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For objects that can change shape, like people, the centre of mass will move depending on their position. As a standing person bends their knees, their centre of mass becomes closer to the ground. The closer the centre of mass is to the ground, the more stable you are.


In the diagram on the right, both objects above are currently stable. This is because their centre of mass (indicated by the arrows) are acting above the base of the object. However, we would consider the right hand object to be more stable as it would take more effort to move the object enough so that it’s centre of mass moved outside of its base:

Both objects are now unstable as their centre of mass is no longer above their base. However, it has taken a much greater movement to cause the left object to become unstable when compared to the right object. This is because of the large base of the right hand object.

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Moments Example Questions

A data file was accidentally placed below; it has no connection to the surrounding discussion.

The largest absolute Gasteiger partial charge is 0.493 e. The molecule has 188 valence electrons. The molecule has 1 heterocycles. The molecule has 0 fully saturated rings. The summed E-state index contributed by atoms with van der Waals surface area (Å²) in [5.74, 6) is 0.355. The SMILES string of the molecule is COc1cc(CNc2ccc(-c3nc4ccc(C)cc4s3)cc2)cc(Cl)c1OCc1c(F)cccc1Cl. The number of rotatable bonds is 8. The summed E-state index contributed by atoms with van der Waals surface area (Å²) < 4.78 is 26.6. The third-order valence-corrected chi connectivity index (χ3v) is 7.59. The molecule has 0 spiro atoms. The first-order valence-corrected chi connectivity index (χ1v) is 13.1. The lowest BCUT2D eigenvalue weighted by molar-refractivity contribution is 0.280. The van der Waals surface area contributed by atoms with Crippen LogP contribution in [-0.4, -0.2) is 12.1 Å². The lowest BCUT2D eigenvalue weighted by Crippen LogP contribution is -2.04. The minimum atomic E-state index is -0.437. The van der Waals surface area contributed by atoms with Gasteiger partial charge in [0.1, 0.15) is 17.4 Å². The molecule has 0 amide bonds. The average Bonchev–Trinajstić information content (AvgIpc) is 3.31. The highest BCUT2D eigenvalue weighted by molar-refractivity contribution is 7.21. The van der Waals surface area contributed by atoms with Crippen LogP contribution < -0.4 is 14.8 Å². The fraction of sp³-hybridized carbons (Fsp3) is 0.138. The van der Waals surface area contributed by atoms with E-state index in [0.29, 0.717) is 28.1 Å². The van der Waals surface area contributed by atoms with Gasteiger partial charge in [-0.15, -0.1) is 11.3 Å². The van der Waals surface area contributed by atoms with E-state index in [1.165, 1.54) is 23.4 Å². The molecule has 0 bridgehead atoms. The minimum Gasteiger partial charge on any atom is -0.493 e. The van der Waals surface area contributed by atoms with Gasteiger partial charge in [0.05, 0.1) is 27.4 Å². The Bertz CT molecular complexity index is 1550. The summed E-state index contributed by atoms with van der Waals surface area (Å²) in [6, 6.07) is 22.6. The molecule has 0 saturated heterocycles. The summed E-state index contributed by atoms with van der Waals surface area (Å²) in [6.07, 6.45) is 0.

\begin{aligned} \text{Perpendicular distance} &= \boldsymbol{1.25 \cos 25 = 1.13} \: \textbf{m} \\ \text{Moment} &= \boldsymbol{625 \times 1.13 = 708} \: \textbf{Nm} \end{aligned}
\begin{aligned} \text{Anti-clockwise moment} &= \text{Clockwise moment} \\ F_A \times d_A &= F_B \times d_B \\ \boldsymbol{500 \times 1} &\boldsymbol{= 700 \times d_B} \\ \boldsymbol{d_B }&\boldsymbol{= \dfrac{500}{700}} \\ \boldsymbol{d_B} &\boldsymbol{= 0.7} \: \textbf{m} \end{aligned}

As the mass of the load is lowered towards the ground, the centre of mass of the load and the truck moves towards the ground. This improves the stability of the load and forklift truck.

Moments Worksheet and Example Questions

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Moments Questions